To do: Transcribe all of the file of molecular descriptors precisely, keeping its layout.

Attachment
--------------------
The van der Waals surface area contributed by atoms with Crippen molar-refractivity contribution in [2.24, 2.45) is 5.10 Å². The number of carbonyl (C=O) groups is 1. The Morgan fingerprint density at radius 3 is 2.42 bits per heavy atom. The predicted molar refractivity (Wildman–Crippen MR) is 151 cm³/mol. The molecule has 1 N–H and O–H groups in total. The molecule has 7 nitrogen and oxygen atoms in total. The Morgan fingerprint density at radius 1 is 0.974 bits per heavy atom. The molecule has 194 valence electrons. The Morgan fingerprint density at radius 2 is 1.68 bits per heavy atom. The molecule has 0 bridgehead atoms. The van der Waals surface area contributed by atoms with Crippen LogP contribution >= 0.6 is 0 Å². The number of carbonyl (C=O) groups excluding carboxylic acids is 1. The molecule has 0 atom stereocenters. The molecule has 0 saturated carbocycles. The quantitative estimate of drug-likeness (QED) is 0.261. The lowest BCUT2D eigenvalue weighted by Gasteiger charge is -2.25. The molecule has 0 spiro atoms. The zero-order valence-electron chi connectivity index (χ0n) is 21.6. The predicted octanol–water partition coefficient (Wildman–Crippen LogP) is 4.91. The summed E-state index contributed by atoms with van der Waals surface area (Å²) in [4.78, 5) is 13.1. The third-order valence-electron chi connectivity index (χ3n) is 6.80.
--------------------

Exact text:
The van der Waals surface area contributed by atoms with Crippen molar-refractivity contribution in [2.24, 2.45) is 5.10 Å². The number of carbonyl (C=O) groups is 1. The Morgan fingerprint density at radius 3 is 2.42 bits per heavy atom. The predicted molar refractivity (Wildman–Crippen MR) is 151 cm³/mol. The molecule has 1 N–H and O–H groups in total. The molecule has 7 nitrogen and oxygen atoms in total. The Morgan fingerprint density at radius 1 is 0.974 bits per heavy atom. The molecule has 194 valence electrons. The Morgan fingerprint density at radius 2 is 1.68 bits per heavy atom. The molecule has 0 bridgehead atoms. The van der Waals surface area contributed by atoms with Crippen LogP contribution >= 0.6 is 0 Å². The number of carbonyl (C=O) groups excluding carboxylic acids is 1. The molecule has 0 atom stereocenters. The molecule has 0 saturated carbocycles. The quantitative estimate of drug-likeness (QED) is 0.261. The lowest BCUT2D eigenvalue weighted by Gasteiger charge is -2.25. The molecule has 0 spiro atoms. The zero-order valence-electron chi connectivity index (χ0n) is 21.6. The predicted octanol–water partition coefficient (Wildman–Crippen LogP) is 4.91. The summed E-state index contributed by atoms with van der Waals surface area (Å²) in [4.78, 5) is 13.1. The third-order valence-electron chi connectivity index (χ3n) is 6.80.